Carolina Biological OSE - July 2024
 

Forums

Forums / STEM / STEM Class?

STEM

STEM Class?

Author Post
Laura Robinson Laura Robinson 95 Points

Hello. I am new to this specific list, so I hope I'm not repeating something recent. My science department has been informed that we will be offering a "STEM elective" in the fall and that we are to build this class together without knowing who will be teaching it. There are no individual STEM standards to the best of my knowledge. My understanding of STEM is that it should be built into other subject areas. Does anyone have any experience designing or teaching a class that is simply, STEM? Scratching my head, Laura

Al Byers Al Byers 4498 Points

Laura This is a GREAT question/query. Indeed I agree with your statement that STEM itself is "not" a subject. Many default to think this means delivering a robotics class, which is great, but the notion of STEM is a "fuzzy" construct and is broader than that Where might we place the emphasis? Are we talking: STEM, TEMS, METS, STEAM, STREAM? Are we talking, it must be trans-disciplinary or Integrated STEM (like the National Academy of Engineering report on integrated STEM from Greg Pearson) See: http://www.nap.edu/catalog/18612/stem-integration-in-k-12-education-status-prospects-and-an Does STEM vary at the elementary level versus middle versus high school level? Integrated STEM might be simpler at lower grade bands that already teach across disciplines, but at the lower grade bands some reports are suggesting teachers need support in building up their subject matter content knowledge. See a blog post where I highlight this notion at NSTA, and the accompanying report: http://nstacommunities.org/blog/2016/01/25/teacher-professional-learning-transforming-teacher-practice/ If at the HS level, and a school is focusing on science and math in a big way, does this mean they are facilitating an exemplary STEM program? If they have a large CTE program, doing CAD and engineering design with constraints, iterating for the best solution, but not "integrating the three dimensions (disciplinary core ideas in science along with cross-cutting like patterns, cause and effects, system and systems models), is this STEM? If you'd like more on that be sure to check out: http://www.nsta.org/ngss Coding, as an aside is also getting much traction, and the K12 Framework for Science Education and the NGSS have a specific practice that is "mathematics and computational thinking," right, where we might think about using coding to explore/understand science phenomena or solve authentic complex problems/challenges, e.g., data analysis, synthesize, visualization, recognizing patterns, etc. using coding as a tool, and maybe not coding for coding's sake, such as making a simple Pac man go across a screen or coding multimedia eye candy. Coding can be a key part of STEM when used in meaningful ways to facilitate deeper and more flexible understanding of the core ideas in science! I might also suggest you consider reviewing several NSTA virtual conferences archives that discussed STEM program examples at the district level: * Shifting to Integrated STEM: Experiences of Three School Districts, November 7, 2015 * STEM Today for a Better Tomorrow, April 25, 2015 See: http://learningcenter.nsta.org/virtualconferences I'm sure there is more, and while I did not recommend a single STEM HS program, I hope this may provide some guidance on your decision process. I believe the STEM virtual conference archives (with PPTs and speaker bios) do provide some exemplars of programming they use like Project Lead the Way, NSTA STEM competitions, etc. (three school districts). Best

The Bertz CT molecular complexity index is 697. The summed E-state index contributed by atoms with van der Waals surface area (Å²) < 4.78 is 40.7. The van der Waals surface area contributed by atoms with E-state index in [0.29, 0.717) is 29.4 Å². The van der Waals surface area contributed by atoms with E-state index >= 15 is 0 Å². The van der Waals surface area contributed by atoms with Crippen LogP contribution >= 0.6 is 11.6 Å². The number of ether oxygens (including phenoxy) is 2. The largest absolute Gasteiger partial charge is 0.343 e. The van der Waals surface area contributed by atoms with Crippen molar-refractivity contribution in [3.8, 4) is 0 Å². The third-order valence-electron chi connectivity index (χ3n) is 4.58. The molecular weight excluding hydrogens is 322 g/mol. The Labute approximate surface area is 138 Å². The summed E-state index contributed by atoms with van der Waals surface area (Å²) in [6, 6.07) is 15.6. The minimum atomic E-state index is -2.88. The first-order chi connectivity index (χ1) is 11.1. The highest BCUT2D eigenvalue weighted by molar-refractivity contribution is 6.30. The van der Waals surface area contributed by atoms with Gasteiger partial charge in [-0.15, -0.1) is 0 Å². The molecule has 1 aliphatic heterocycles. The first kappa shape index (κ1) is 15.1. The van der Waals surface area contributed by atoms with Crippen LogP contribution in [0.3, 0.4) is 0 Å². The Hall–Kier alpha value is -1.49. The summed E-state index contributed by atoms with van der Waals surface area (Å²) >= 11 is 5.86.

Lane Slagle Elana Slagle 480 Points

Hi Laura, Well, you've certainly been given latitude in creating this new class, so that's good, but sometimes a little too much latitude can be daunting. I would start by pulling what will be your core standards or performance expectations. Seeing as you've been tasked with creating a STEM class, I would suggest that these be the Engineering Design Performance Expectations from NGSS because they are subject independent and thus can be adapted into virtually any topic or unit. Once you've made these the sort of core/backbone PE's of your course, I would then start identifying topics and units (or even projects) that you'd like to teach throughout the class. While you're making these selections, these will incorporate both the performance expectations that you've identified to be your core/backbone ones and the ones from other sections of NGSS, CCSS and/or your district's standards that are specific to your topic/project/grade level. I'm a former teacher and administration and have been a curriculum developer for the past 10 years, so if you have more questions that you think I can help with, please feel free to reach out directly. Regards, Elana [email protected]

Post Reply

Forum content is subject to the same rules as NSTA List Serves. Rules and disclaimers